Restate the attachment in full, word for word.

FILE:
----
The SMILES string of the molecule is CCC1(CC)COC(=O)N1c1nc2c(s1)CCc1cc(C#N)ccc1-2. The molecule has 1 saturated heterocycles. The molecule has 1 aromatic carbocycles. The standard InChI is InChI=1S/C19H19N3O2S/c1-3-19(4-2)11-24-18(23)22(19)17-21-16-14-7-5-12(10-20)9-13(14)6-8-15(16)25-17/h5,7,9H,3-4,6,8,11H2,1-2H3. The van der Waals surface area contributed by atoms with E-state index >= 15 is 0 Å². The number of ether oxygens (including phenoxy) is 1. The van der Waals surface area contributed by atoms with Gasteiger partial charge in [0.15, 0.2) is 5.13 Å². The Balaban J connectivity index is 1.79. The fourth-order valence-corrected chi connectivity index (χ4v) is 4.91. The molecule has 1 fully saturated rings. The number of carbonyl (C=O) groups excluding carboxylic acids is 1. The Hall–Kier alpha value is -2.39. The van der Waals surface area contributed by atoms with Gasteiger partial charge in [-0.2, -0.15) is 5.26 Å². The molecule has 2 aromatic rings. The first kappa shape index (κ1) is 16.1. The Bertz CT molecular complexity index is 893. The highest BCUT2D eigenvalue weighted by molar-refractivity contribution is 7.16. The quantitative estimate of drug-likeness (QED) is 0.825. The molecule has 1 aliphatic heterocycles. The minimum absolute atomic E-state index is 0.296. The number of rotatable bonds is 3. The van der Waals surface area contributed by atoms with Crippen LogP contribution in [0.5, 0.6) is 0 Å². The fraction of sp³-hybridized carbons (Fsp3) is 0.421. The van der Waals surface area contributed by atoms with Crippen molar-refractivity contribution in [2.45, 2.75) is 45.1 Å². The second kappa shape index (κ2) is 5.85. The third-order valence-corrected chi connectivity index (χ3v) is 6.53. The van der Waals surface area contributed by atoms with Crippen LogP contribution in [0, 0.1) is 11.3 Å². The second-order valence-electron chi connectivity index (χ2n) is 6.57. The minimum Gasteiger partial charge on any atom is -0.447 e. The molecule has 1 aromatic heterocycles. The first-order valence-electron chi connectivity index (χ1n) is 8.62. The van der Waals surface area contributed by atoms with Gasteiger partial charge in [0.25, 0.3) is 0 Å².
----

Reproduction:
The SMILES string of the molecule is CCC1(CC)COC(=O)N1c1nc2c(s1)CCc1cc(C#N)ccc1-2. The molecule has 1 saturated heterocycles. The molecule has 1 aromatic carbocycles. The standard InChI is InChI=1S/C19H19N3O2S/c1-3-19(4-2)11-24-18(23)22(19)17-21-16-14-7-5-12(10-20)9-13(14)6-8-15(16)25-17/h5,7,9H,3-4,6,8,11H2,1-2H3. The van der Waals surface area contributed by atoms with E-state index >= 15 is 0 Å². The number of ether oxygens (including phenoxy) is 1. The van der Waals surface area contributed by atoms with Gasteiger partial charge in [0.15, 0.2) is 5.13 Å². The Balaban J connectivity index is 1.79. The fourth-order valence-corrected chi connectivity index (χ4v) is 4.91. The molecule has 1 fully saturated rings. The number of carbonyl (C=O) groups excluding carboxylic acids is 1. The Hall–Kier alpha value is -2.39. The van der Waals surface area contributed by atoms with Gasteiger partial charge in [-0.2, -0.15) is 5.26 Å². The molecule has 2 aromatic rings. The first kappa shape index (κ1) is 16.1. The Bertz CT molecular complexity index is 893. The highest BCUT2D eigenvalue weighted by molar-refractivity contribution is 7.16. The quantitative estimate of drug-likeness (QED) is 0.825. The molecule has 1 aliphatic heterocycles. The minimum absolute atomic E-state index is 0.296. The number of rotatable bonds is 3. The van der Waals surface area contributed by atoms with Crippen LogP contribution in [0.5, 0.6) is 0 Å². The fraction of sp³-hybridized carbons (Fsp3) is 0.421. The van der Waals surface area contributed by atoms with Crippen molar-refractivity contribution in [2.45, 2.75) is 45.1 Å². The second kappa shape index (κ2) is 5.85. The third-order valence-corrected chi connectivity index (χ3v) is 6.53. The van der Waals surface area contributed by atoms with Crippen LogP contribution in [0, 0.1) is 11.3 Å². The second-order valence-electron chi connectivity index (χ2n) is 6.57. The minimum Gasteiger partial charge on any atom is -0.447 e. The molecule has 1 aromatic heterocycles. The first-order valence-electron chi connectivity index (χ1n) is 8.62. The van der Waals surface area contributed by atoms with Gasteiger partial charge in [0.25, 0.3) is 0 Å².